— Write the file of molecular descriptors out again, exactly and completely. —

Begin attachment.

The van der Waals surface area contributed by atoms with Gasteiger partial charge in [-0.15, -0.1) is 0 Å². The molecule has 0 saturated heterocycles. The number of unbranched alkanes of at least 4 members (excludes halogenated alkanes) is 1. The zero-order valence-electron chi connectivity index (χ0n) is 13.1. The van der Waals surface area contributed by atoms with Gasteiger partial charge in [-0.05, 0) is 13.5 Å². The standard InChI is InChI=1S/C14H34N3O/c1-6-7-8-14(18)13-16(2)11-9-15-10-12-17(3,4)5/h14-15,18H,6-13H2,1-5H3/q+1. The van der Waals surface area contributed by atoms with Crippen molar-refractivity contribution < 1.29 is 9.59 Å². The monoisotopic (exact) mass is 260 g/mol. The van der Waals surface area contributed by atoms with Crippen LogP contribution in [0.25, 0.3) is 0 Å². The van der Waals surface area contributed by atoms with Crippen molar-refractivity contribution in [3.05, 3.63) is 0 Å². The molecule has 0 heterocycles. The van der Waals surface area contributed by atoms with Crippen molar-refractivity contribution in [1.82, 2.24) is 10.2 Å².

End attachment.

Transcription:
The van der Waals surface area contributed by atoms with Gasteiger partial charge in [-0.15, -0.1) is 0 Å². The molecule has 0 saturated heterocycles. The number of unbranched alkanes of at least 4 members (excludes halogenated alkanes) is 1. The zero-order valence-electron chi connectivity index (χ0n) is 13.1. The van der Waals surface area contributed by atoms with Gasteiger partial charge in [-0.05, 0) is 13.5 Å². The standard InChI is InChI=1S/C14H34N3O/c1-6-7-8-14(18)13-16(2)11-9-15-10-12-17(3,4)5/h14-15,18H,6-13H2,1-5H3/q+1. The van der Waals surface area contributed by atoms with Crippen molar-refractivity contribution < 1.29 is 9.59 Å². The monoisotopic (exact) mass is 260 g/mol. The van der Waals surface area contributed by atoms with Crippen LogP contribution in [0.25, 0.3) is 0 Å². The van der Waals surface area contributed by atoms with Crippen molar-refractivity contribution in [3.05, 3.63) is 0 Å². The molecule has 0 heterocycles. The van der Waals surface area contributed by atoms with Crippen molar-refractivity contribution in [1.82, 2.24) is 10.2 Å².